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By Great

London, United Kingdom Gb

Please can someone tell me how to care for the plants around my pond area during the winter months. Do I add layers of compost over the crowns of my plants or cover them in bark. I have worked so hard on my wildlife area I don't want to loose any plants.



It depends on which plants they are, Great. Could you tell us, please, so that we can advise you better?

16 Oct, 2010


Canterbury bells, elephants ears lol re your blog; grasses, fuschias, fern, lavender, auberitia, cocosonia, box hedge, corn marigolds, astibiles etc

16 Oct, 2010


Let's list them:

Canterbury bells shouldn't need any protection.
Bergenia are evergreen. No protection needed. (haha)
Grasses - only a few need protection e.g. Pennisetum. Leave and cut back in spring.
Lavender - leave it alone as long as you've dead-headed it. Trim a little in spring.
Fuchsias. If they're not hardy, take them into a frost-free place for the winter. Hardy ones can stay there and be cut back when new shoots appear in spring.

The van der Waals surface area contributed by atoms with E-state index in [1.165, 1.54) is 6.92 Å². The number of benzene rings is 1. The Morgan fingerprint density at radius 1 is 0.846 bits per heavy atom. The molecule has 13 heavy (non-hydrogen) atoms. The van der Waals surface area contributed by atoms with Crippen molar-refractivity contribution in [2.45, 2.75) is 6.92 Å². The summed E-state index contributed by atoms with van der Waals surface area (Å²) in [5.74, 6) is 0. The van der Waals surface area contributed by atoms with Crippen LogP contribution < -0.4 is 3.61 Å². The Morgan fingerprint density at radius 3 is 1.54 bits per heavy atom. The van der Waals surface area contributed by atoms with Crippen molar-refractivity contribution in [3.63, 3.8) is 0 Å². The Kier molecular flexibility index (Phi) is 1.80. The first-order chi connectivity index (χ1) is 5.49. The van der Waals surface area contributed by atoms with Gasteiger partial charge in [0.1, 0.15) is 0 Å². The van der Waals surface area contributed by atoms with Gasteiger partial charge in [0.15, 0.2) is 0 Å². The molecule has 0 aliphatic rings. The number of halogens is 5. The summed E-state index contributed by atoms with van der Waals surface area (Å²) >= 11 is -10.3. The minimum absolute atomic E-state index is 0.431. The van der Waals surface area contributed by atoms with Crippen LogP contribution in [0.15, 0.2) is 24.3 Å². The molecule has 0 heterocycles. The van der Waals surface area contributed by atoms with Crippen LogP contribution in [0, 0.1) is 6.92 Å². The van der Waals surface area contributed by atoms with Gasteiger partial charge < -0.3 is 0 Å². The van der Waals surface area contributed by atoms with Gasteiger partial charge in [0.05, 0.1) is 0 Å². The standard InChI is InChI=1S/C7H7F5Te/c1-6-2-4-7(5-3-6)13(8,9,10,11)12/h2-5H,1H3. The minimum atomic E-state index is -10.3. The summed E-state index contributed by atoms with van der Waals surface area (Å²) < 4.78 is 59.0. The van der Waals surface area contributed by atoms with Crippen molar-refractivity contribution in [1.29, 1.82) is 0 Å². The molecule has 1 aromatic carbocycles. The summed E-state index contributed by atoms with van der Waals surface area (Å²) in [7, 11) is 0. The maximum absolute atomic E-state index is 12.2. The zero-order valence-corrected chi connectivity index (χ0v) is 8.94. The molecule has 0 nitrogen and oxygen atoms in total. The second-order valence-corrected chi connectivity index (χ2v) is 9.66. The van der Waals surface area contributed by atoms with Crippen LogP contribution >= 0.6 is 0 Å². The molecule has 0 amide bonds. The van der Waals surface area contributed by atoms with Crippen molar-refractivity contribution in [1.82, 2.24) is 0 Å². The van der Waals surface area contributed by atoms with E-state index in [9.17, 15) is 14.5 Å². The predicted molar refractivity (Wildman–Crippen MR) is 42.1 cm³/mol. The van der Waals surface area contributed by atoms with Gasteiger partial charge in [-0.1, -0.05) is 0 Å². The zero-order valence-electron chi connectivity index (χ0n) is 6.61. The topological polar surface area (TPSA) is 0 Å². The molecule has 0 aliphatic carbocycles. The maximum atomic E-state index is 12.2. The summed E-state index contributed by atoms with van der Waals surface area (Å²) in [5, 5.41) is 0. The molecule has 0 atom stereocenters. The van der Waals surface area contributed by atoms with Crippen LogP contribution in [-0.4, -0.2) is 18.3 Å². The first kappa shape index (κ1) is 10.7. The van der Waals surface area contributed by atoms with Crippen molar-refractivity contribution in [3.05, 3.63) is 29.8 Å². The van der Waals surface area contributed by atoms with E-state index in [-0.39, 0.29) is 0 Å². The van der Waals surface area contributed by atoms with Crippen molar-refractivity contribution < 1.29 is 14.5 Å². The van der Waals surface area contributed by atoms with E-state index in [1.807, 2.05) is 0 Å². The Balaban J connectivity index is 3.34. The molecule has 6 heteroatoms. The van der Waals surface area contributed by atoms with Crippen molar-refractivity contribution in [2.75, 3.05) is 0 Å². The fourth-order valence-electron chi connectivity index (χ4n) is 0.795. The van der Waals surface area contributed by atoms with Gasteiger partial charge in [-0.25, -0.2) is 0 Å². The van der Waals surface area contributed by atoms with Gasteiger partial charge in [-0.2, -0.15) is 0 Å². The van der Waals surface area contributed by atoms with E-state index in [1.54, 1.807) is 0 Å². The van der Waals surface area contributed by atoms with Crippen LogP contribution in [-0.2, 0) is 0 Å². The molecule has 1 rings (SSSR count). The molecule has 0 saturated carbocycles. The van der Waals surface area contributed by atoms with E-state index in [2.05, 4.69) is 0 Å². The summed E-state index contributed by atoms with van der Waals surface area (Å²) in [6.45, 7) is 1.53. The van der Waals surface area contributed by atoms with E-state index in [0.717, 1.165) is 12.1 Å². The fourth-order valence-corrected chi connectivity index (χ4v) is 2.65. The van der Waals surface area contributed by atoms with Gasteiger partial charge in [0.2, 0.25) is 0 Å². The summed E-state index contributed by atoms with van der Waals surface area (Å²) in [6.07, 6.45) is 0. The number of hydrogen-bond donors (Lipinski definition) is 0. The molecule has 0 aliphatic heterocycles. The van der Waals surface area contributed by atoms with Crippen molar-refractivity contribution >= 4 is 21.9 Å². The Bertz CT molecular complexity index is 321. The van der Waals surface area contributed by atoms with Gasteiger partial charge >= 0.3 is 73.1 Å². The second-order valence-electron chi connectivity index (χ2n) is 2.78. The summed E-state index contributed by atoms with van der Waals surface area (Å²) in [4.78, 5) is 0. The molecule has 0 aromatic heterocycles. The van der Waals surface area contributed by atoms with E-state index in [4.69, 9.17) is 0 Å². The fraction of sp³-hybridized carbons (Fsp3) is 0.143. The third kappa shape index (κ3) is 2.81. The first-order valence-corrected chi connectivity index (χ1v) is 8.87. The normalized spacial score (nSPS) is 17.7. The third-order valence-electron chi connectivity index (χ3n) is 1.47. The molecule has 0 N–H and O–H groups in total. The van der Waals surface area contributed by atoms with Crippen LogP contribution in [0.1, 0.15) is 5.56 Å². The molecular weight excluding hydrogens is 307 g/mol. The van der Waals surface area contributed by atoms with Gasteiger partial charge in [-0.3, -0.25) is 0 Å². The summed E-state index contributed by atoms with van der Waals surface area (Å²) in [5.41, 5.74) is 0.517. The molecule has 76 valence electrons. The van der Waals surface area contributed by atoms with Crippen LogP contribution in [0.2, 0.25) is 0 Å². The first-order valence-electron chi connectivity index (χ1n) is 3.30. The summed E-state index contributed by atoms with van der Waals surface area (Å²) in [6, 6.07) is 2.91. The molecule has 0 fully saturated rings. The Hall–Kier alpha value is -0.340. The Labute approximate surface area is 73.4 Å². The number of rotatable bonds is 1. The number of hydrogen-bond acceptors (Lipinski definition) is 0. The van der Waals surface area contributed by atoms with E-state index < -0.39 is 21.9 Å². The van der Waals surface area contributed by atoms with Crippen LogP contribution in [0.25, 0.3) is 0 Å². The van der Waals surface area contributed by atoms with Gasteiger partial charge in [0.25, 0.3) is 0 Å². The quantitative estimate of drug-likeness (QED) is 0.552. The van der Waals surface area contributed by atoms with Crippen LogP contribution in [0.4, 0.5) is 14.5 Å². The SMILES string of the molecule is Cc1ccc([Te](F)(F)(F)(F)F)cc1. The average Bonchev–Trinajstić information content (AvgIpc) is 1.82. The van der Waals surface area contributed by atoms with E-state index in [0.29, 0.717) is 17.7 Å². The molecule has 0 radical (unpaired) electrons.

Fern. Hardy. leave alone.
Aubrieta - don't cover this! It'll rot! It's hardy.
Crocosmia. Hardy. Pull off the dead leaves when they are ready to come off easily.
Box hedge. Hardy.
Corn marigolds. ???? Annuals???
Astilbes. Will vanish under the soil and pop up next spring. Hardy.

Etc. Don't know it this is hardy? LOL.

16 Oct, 2010


Thank you so much spritz for your detailed list. Etc really meant anyone I forgot haha. As for the marigolds , yeah guess there seeds are dispursed all over the place by now. Will have loads if Im lucky next year.

16 Oct, 2010


You're welcome. Sorry about the typo! The 'it' in the last sentence should have said 'if'.

If you do think of any more 'Etc' plants, do please ask...

I like plants that seed themselves. :-)))

16 Oct, 2010

How do I say thanks?

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